Top NHS officials have warned that UK immigration policy will lead to another Windrush scandal as rising numbers of foreign senior doctors are being forced to quit their jobs. Senior clinicians are being forced to leave the UK and return home to care for parents who are prohibited from coming to Britain by strict immigration rules.
Despite the NHS being under heavy strain amid the coronavirus pandemic, consultants, GPs and health workers told iNews that they are leaving the UK because of ‘harsh and inhumane’ immigration rules that affect adult dependent relatives (ADRs).
Earlier this month, Workpermit.com reported how the British Association of Physicians of Indian Origin (BAPIO) and five other organisations, had appealed to UK Home Secretary, Priti Patel, to change the rules that apply to ADRs. However, the government has so far been unmoved while the number of health professionals leaving continues to rise.
Unbearable emotional dilemma
Top officials in the NHS say that doctors and other healthcare workers have been left with an unbearable emotional dilemma – either stay in the UK where their children were born or quit their jobs and abandon their patients to return home and care for their frail parents.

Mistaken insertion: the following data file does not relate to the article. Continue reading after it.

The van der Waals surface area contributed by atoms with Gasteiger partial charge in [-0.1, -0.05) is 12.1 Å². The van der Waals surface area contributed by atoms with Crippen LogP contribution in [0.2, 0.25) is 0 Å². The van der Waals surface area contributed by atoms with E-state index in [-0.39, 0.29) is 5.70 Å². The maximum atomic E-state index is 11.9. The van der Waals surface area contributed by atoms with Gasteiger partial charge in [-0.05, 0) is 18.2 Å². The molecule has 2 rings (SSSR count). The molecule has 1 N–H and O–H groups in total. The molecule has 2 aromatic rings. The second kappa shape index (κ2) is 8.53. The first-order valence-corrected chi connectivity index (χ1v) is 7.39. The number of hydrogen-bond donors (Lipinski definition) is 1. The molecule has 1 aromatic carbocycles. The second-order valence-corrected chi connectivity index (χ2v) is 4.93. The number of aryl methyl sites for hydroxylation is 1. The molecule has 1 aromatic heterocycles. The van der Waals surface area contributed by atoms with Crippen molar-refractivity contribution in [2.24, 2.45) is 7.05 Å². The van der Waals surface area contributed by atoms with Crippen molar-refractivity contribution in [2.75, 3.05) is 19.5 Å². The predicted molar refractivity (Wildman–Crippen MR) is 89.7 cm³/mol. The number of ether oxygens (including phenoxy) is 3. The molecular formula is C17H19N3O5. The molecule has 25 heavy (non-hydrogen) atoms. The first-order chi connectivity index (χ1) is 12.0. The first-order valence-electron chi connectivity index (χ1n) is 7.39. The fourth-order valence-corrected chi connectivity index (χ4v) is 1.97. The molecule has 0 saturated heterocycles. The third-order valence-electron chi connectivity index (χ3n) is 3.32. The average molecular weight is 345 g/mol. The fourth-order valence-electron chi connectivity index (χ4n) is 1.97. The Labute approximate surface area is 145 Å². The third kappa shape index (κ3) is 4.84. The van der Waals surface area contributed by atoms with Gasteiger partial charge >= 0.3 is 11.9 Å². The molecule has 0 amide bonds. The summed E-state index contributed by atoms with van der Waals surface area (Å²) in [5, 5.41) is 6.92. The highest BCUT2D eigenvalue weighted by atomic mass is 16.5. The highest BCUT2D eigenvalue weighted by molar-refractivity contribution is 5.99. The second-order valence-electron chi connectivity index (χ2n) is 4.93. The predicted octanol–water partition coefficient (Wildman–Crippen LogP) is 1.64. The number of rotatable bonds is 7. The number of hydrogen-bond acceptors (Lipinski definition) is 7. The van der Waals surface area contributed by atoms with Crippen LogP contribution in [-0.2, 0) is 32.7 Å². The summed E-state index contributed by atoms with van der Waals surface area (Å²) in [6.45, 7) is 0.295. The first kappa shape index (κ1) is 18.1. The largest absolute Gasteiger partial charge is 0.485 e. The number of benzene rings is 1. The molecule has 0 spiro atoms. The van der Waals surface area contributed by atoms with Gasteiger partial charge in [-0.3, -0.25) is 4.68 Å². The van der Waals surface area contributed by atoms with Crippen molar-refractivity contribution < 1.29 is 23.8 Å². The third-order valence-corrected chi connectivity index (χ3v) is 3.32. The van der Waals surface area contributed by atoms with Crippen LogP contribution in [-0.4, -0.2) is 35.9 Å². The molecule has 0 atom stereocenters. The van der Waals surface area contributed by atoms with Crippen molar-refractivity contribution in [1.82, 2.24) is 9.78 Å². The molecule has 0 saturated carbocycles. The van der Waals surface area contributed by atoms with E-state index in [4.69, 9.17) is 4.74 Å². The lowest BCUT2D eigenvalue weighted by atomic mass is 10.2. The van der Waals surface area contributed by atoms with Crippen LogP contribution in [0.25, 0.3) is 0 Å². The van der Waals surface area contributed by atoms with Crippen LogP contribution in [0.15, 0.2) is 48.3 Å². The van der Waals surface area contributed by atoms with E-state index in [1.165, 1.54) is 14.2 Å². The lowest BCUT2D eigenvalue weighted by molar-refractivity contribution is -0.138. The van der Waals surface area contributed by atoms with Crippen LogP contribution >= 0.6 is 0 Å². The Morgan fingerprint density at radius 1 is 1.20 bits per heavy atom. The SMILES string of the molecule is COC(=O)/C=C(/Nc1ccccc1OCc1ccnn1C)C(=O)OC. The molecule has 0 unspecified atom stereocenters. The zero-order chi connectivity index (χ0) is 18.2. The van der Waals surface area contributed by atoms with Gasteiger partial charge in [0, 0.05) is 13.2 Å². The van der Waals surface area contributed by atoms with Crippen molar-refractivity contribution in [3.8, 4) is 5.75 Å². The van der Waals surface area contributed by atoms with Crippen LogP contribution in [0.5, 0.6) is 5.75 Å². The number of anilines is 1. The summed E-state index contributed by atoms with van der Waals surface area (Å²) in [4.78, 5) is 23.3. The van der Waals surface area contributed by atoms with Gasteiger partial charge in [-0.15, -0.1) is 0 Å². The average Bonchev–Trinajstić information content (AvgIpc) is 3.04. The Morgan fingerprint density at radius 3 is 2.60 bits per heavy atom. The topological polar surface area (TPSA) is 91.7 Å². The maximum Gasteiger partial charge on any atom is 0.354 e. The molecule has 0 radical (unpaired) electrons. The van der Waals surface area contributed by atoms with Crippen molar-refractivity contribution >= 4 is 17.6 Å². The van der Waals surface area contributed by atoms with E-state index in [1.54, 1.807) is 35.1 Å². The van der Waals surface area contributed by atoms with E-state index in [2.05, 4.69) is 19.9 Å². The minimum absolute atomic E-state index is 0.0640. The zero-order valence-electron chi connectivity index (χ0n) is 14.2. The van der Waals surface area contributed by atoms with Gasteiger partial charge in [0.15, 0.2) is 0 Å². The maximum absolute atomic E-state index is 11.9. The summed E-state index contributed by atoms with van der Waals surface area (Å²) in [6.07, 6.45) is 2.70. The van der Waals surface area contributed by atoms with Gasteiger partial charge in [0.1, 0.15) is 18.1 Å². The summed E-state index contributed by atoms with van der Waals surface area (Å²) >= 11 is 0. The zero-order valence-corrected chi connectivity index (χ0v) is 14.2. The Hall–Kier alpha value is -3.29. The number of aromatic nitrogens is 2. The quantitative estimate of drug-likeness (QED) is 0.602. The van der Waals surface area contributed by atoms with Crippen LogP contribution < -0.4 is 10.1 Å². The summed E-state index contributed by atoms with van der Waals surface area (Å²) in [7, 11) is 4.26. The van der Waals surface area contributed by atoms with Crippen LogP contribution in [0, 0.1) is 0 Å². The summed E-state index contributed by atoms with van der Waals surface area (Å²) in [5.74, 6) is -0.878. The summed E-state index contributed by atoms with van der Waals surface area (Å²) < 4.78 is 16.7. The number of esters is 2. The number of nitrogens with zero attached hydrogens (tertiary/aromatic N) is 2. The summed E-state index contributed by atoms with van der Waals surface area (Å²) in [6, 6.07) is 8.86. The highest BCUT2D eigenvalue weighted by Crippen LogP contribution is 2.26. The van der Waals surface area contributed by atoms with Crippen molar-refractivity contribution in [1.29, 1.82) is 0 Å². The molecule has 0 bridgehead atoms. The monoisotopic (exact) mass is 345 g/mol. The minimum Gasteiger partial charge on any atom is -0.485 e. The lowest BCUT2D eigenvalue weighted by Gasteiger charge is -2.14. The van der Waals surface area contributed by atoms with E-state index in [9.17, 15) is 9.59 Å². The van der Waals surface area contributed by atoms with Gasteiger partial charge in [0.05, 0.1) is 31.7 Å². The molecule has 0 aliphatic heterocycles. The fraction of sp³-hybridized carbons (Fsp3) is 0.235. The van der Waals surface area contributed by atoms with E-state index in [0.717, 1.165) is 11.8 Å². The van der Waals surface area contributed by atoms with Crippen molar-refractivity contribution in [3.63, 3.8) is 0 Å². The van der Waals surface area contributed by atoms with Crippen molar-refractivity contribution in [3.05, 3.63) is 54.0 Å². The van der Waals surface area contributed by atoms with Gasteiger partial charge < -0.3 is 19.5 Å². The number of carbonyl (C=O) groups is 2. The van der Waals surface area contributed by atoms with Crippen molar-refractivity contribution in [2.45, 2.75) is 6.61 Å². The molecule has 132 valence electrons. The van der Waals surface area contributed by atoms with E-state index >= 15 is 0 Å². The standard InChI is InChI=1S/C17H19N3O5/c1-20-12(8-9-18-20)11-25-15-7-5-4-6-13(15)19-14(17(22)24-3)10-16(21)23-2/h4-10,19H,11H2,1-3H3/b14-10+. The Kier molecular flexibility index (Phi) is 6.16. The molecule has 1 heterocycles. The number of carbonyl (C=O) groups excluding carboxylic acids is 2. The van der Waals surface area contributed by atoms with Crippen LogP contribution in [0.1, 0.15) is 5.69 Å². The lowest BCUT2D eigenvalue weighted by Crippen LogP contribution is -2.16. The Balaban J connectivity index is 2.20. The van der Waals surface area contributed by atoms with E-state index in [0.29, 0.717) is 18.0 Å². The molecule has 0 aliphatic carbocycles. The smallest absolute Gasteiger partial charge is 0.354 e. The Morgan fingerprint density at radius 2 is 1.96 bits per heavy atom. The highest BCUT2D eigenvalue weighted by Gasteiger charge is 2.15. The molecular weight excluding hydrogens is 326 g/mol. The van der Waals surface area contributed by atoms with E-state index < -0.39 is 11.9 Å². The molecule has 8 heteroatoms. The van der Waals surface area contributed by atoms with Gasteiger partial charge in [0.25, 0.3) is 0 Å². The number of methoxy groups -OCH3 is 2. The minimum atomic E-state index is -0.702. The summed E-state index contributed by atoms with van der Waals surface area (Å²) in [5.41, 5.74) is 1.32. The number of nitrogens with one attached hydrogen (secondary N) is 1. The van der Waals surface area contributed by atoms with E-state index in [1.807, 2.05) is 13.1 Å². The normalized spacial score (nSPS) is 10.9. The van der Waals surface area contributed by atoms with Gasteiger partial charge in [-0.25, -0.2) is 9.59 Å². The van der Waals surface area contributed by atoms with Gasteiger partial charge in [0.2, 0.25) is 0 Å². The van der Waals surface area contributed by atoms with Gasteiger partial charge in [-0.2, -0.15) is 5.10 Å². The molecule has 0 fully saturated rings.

According to senior health officials, the Home Office’s hostile environment policy is a ‘ticking time bomb for another Windrush scandal’. Many, who joined the NHS decades ago, had expected to bring their elderly parents to the UK but are now being told that they can’t.
Up until July 2012, ADRs were only required to prove that they were living alone in the most exceptional compassionate circumstances.
Since then however, foreign nationals looking to bring ADRs to the UK to live in the country permanently must prove that their relative is unable to receive care in their home nation – a statement from a doctor or local authority in a person’s home country is required as proof.
Many of the NHS staff affected by the controversial UK immigration rule are now British citizens and feel betrayed by the government.